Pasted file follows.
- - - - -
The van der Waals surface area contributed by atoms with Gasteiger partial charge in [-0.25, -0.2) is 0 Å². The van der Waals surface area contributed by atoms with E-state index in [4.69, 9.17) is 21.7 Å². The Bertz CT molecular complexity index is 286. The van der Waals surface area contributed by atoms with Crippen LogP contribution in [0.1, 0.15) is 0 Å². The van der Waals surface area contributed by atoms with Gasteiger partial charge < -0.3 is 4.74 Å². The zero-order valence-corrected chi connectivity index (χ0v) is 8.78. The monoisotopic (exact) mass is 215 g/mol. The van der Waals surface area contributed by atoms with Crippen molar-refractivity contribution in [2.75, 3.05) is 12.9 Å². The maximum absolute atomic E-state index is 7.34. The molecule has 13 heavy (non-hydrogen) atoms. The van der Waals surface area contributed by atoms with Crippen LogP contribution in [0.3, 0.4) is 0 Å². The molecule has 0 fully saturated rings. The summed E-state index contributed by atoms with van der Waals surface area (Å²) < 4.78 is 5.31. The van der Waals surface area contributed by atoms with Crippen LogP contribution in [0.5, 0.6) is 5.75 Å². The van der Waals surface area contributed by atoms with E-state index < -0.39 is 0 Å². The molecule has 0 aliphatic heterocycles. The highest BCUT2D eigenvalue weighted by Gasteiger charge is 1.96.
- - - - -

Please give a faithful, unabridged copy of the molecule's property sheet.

The van der Waals surface area contributed by atoms with Gasteiger partial charge in [-0.25, -0.2) is 0 Å². The van der Waals surface area contributed by atoms with E-state index in [4.69, 9.17) is 21.7 Å². The Bertz CT molecular complexity index is 286. The van der Waals surface area contributed by atoms with Crippen LogP contribution in [0.1, 0.15) is 0 Å². The van der Waals surface area contributed by atoms with Gasteiger partial charge < -0.3 is 4.74 Å². The zero-order valence-corrected chi connectivity index (χ0v) is 8.78. The monoisotopic (exact) mass is 215 g/mol. The van der Waals surface area contributed by atoms with Crippen molar-refractivity contribution in [2.75, 3.05) is 12.9 Å². The maximum absolute atomic E-state index is 7.34. The molecule has 13 heavy (non-hydrogen) atoms. The van der Waals surface area contributed by atoms with Crippen LogP contribution in [0.3, 0.4) is 0 Å². The molecule has 0 fully saturated rings. The summed E-state index contributed by atoms with van der Waals surface area (Å²) < 4.78 is 5.31. The van der Waals surface area contributed by atoms with Crippen LogP contribution in [0.5, 0.6) is 5.75 Å². The van der Waals surface area contributed by atoms with E-state index < -0.39 is 0 Å². The molecule has 0 aliphatic heterocycles. The highest BCUT2D eigenvalue weighted by Gasteiger charge is 1.96.